Drug overdoses and drug overdose deaths are a significant and growing public health problem in this country. In the year 2020, a record 90,000 people died from drug overdose in the United States, and in 2021 that number increased even more—to nearly 110,000 deaths.
Experts have highlighted many factors that could be contributing to these deaths, including:
- More widespread substance use
- Feelings of social isolation
- Increasingly dangerous drugs such as heroin and fentanyl
- Social, economic, and mental health crises
- Aggressive anti-drug policies that cause drug users to seek out more dangerous suppliers
- Fears of prosecution that discourage people from seeking medical care
Such issues serve to illustrate just how complex and multi-faceted the problem is. However, some countries seem to be having more success in addressing it, as evidenced by their significantly lower overdose rates. As the country with the lowest overdose rates, for example, Portugal has become a model with respect to public health policies that appear to be working to reduce and prevent overdose—but why?
Portugal: The Country with the Lowest Drug Overdose Rates
Several decades ago, Portugal was struggling with an opioid epidemic that was remarkably similar to the one the U.S. faces today. The problem was so immense that Lisbon became known as the “heroin capital” of Europe. Since the turn of the century, though, addiction and overdose rates have dramatically fallen. The question is why?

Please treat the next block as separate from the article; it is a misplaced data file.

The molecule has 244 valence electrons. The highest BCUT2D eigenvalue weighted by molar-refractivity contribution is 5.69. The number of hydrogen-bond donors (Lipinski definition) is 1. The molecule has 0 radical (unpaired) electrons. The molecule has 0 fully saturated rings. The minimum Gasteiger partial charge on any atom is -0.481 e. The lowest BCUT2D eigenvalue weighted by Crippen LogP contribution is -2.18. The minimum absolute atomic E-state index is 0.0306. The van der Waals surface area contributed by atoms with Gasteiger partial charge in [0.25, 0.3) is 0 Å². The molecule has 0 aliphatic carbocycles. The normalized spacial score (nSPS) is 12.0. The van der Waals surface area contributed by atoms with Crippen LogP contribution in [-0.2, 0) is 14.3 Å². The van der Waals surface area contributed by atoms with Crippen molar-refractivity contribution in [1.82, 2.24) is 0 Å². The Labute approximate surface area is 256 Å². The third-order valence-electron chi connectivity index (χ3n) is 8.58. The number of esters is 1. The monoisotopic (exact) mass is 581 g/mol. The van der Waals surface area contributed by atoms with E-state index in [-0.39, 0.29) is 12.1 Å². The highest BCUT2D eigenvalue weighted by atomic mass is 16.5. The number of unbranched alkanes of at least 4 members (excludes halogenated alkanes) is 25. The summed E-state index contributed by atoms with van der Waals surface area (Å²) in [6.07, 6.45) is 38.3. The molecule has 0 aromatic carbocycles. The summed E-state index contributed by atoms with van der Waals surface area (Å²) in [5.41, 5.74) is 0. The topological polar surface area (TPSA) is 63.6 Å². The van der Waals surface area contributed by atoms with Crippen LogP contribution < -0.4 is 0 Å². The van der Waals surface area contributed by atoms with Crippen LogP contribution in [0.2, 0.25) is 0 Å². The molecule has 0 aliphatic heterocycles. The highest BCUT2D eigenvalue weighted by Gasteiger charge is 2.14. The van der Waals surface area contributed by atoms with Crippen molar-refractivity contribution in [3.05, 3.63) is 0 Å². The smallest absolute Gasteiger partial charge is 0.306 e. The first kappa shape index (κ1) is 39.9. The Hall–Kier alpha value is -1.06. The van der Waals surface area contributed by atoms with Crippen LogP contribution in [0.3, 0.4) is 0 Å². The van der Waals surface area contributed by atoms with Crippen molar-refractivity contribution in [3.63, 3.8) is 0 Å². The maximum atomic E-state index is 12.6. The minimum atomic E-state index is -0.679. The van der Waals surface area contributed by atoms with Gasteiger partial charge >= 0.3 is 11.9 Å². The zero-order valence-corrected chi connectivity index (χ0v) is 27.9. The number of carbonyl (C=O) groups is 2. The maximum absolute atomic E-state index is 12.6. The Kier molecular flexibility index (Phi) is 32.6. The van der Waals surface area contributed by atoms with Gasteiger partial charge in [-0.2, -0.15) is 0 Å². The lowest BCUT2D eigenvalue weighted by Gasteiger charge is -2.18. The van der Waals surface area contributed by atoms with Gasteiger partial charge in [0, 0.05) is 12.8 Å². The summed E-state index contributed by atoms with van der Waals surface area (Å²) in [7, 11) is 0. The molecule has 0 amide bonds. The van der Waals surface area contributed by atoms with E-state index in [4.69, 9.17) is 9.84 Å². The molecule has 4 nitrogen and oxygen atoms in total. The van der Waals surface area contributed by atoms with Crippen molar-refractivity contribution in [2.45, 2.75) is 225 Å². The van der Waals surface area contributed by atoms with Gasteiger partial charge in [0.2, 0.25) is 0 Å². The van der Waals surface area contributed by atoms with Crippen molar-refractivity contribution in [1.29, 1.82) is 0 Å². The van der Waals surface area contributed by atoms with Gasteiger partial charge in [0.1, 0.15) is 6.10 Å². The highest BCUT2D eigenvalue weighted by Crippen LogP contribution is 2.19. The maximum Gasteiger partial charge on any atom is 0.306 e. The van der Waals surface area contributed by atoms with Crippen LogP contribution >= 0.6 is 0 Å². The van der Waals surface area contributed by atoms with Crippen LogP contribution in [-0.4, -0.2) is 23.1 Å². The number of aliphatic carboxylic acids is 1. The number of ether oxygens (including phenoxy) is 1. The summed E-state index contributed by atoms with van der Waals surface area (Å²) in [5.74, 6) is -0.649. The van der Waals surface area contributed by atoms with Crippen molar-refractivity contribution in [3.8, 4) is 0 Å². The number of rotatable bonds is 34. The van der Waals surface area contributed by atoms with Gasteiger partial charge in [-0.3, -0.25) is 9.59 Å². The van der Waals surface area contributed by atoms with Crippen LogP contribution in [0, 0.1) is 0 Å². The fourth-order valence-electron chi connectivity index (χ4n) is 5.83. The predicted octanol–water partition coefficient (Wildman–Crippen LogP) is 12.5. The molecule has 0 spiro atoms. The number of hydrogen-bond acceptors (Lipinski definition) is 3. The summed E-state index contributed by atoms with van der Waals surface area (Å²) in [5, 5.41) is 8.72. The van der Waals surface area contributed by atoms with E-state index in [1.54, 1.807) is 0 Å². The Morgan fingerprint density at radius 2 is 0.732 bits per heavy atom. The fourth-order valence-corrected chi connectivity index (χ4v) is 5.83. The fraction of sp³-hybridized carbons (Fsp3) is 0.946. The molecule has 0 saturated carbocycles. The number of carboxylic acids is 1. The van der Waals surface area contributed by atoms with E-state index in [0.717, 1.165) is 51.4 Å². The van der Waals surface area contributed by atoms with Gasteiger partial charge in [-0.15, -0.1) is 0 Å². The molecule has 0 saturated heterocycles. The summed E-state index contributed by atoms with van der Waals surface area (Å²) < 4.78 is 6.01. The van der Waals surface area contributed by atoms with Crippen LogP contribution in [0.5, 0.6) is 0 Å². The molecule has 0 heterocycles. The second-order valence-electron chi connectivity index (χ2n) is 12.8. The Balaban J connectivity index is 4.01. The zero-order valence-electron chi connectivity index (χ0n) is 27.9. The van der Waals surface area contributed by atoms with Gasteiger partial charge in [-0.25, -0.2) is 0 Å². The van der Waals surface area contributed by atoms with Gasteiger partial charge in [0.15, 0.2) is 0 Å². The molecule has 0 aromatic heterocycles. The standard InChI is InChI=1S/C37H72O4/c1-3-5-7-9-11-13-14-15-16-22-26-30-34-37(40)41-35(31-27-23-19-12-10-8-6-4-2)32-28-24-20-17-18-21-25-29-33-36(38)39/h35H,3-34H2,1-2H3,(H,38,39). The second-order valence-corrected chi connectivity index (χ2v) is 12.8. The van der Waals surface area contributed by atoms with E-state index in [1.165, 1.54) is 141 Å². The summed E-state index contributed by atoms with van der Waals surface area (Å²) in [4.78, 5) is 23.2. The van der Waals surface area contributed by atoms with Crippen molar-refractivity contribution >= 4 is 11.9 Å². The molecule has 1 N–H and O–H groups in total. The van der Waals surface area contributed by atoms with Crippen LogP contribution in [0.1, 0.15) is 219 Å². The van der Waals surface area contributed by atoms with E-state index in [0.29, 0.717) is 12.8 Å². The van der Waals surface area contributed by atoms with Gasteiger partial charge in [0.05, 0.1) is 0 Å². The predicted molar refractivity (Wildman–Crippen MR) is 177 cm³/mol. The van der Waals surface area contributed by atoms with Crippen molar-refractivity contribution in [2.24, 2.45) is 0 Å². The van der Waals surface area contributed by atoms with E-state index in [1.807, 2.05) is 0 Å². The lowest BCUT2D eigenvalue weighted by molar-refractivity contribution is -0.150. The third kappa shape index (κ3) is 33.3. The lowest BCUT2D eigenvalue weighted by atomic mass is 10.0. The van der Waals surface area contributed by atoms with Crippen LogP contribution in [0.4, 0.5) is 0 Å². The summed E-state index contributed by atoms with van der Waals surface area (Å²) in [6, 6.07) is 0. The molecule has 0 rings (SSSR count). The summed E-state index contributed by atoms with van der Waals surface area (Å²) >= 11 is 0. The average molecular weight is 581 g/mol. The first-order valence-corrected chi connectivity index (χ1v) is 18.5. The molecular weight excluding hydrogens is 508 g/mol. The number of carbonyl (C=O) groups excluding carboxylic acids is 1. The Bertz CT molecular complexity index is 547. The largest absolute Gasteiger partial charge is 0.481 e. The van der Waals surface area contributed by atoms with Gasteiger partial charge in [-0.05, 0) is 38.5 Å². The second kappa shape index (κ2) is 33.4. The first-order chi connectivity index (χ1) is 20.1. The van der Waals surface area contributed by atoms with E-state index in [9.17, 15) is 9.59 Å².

One possible explanation might be the government’s passage of laws that decriminalized the use and possession of small amounts of drugs for individual use. If the police caught someone with drugs, that individual would no longer face prison time. Instead, a panel of healthcare professionals knowledgeable about substance use disorders would analyze the situation and decide the outcome (a fine, community service, or entrance into a drug treatment program).
Why Portugal Has Low Drug Overdose Rates
Many factors contributed to making Portugal the country with the lowest overdose rates. While much of the focus is on the act of decriminalization itself, that was part of a broader effort that aimed for a specific goal: more people seeking treatment; and it seems to be working. In the years since decriminalization, more than three-quarters of people with opioid use disorders in Portugal have sought treatment.
Because people no longer had to fear the justice system for using small amounts of drugs, they were more willing to seek medical care when overdoses occurred. As a result, overdose deaths dropped dramatically. This effect also stems from an increased focus on harm reduction, one of the earliest examples of which was a needle exchange program that allowed people to replace dirty needles with clean ones. Not only did it lower overdoses from the mixing of dangerous substances, but it also dropped rates of hepatitis C and HIV.
Portugal has also been exploring other harm reduction options and testing them in high-use areas. In Lisbon, for example, a drug-checking service allows people to submit drugs for examination. Technicians identify the contents of the drug. That in turn protects people from harmful and often deadly additives like fentanyl.